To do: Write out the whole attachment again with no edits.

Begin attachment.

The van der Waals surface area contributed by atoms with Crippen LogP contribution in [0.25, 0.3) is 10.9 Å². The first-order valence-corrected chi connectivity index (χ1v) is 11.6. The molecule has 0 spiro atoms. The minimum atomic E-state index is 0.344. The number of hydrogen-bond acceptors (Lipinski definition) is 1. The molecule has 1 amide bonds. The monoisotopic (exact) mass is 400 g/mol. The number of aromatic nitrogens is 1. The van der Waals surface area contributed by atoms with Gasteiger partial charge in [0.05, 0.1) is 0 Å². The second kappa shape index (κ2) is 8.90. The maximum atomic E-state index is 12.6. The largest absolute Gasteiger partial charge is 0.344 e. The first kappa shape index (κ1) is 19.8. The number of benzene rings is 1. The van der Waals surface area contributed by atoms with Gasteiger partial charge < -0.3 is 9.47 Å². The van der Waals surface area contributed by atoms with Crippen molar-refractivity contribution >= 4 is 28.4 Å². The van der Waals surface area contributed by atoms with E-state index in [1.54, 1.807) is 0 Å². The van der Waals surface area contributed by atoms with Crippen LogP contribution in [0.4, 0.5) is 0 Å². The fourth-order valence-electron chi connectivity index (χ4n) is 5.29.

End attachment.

The van der Waals surface area contributed by atoms with Crippen LogP contribution in [0.25, 0.3) is 10.9 Å². The first-order valence-corrected chi connectivity index (χ1v) is 11.6. The molecule has 0 spiro atoms. The minimum atomic E-state index is 0.344. The number of hydrogen-bond acceptors (Lipinski definition) is 1. The molecule has 1 amide bonds. The monoisotopic (exact) mass is 400 g/mol. The number of aromatic nitrogens is 1. The van der Waals surface area contributed by atoms with Gasteiger partial charge in [0.05, 0.1) is 0 Å². The second kappa shape index (κ2) is 8.90. The maximum atomic E-state index is 12.6. The largest absolute Gasteiger partial charge is 0.344 e. The first kappa shape index (κ1) is 19.8. The number of benzene rings is 1. The van der Waals surface area contributed by atoms with Gasteiger partial charge < -0.3 is 9.47 Å². The van der Waals surface area contributed by atoms with Crippen molar-refractivity contribution >= 4 is 28.4 Å². The van der Waals surface area contributed by atoms with E-state index in [1.54, 1.807) is 0 Å². The van der Waals surface area contributed by atoms with Crippen LogP contribution in [0.4, 0.5) is 0 Å². The fourth-order valence-electron chi connectivity index (χ4n) is 5.29.